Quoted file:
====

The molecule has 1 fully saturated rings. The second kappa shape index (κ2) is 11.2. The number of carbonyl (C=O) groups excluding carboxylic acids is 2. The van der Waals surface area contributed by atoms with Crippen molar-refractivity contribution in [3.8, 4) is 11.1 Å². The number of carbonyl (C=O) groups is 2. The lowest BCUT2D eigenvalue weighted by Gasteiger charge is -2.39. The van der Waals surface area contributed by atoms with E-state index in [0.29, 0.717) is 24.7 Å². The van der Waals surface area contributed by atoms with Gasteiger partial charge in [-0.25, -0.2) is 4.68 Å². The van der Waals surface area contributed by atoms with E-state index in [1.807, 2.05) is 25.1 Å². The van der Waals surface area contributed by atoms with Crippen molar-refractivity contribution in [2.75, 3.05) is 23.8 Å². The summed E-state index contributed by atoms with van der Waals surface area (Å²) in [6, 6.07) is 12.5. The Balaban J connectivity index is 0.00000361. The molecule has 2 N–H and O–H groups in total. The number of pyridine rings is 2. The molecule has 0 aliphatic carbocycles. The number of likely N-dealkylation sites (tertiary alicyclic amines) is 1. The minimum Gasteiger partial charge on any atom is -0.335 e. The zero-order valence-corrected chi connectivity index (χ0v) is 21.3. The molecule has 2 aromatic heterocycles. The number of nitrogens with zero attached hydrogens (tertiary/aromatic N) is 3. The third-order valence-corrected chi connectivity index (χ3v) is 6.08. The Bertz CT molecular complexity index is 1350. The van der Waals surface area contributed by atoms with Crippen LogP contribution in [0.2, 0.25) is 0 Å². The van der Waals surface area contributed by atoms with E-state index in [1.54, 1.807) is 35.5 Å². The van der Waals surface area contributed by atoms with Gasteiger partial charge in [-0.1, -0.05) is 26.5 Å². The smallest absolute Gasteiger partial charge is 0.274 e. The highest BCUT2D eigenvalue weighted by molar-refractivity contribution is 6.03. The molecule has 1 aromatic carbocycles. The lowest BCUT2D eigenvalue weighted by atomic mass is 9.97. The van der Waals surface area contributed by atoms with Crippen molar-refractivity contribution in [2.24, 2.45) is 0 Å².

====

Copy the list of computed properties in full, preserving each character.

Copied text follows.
The molecule has 1 fully saturated rings. The second kappa shape index (κ2) is 11.2. The number of carbonyl (C=O) groups excluding carboxylic acids is 2. The van der Waals surface area contributed by atoms with Crippen molar-refractivity contribution in [3.8, 4) is 11.1 Å². The number of carbonyl (C=O) groups is 2. The lowest BCUT2D eigenvalue weighted by Gasteiger charge is -2.39. The van der Waals surface area contributed by atoms with E-state index in [0.29, 0.717) is 24.7 Å². The van der Waals surface area contributed by atoms with Gasteiger partial charge in [-0.25, -0.2) is 4.68 Å². The van der Waals surface area contributed by atoms with E-state index in [1.807, 2.05) is 25.1 Å². The van der Waals surface area contributed by atoms with Crippen molar-refractivity contribution in [2.75, 3.05) is 23.8 Å². The summed E-state index contributed by atoms with van der Waals surface area (Å²) in [6, 6.07) is 12.5. The Balaban J connectivity index is 0.00000361. The molecule has 2 N–H and O–H groups in total. The number of pyridine rings is 2. The molecule has 0 aliphatic carbocycles. The number of likely N-dealkylation sites (tertiary alicyclic amines) is 1. The minimum Gasteiger partial charge on any atom is -0.335 e. The zero-order valence-corrected chi connectivity index (χ0v) is 21.3. The molecule has 2 aromatic heterocycles. The number of nitrogens with zero attached hydrogens (tertiary/aromatic N) is 3. The third-order valence-corrected chi connectivity index (χ3v) is 6.08. The Bertz CT molecular complexity index is 1350. The van der Waals surface area contributed by atoms with Crippen LogP contribution in [0.2, 0.25) is 0 Å². The van der Waals surface area contributed by atoms with E-state index in [1.54, 1.807) is 35.5 Å². The van der Waals surface area contributed by atoms with Gasteiger partial charge in [-0.1, -0.05) is 26.5 Å². The smallest absolute Gasteiger partial charge is 0.274 e. The highest BCUT2D eigenvalue weighted by molar-refractivity contribution is 6.03. The molecule has 1 aromatic carbocycles. The lowest BCUT2D eigenvalue weighted by atomic mass is 9.97. The van der Waals surface area contributed by atoms with Crippen molar-refractivity contribution in [2.24, 2.45) is 0 Å².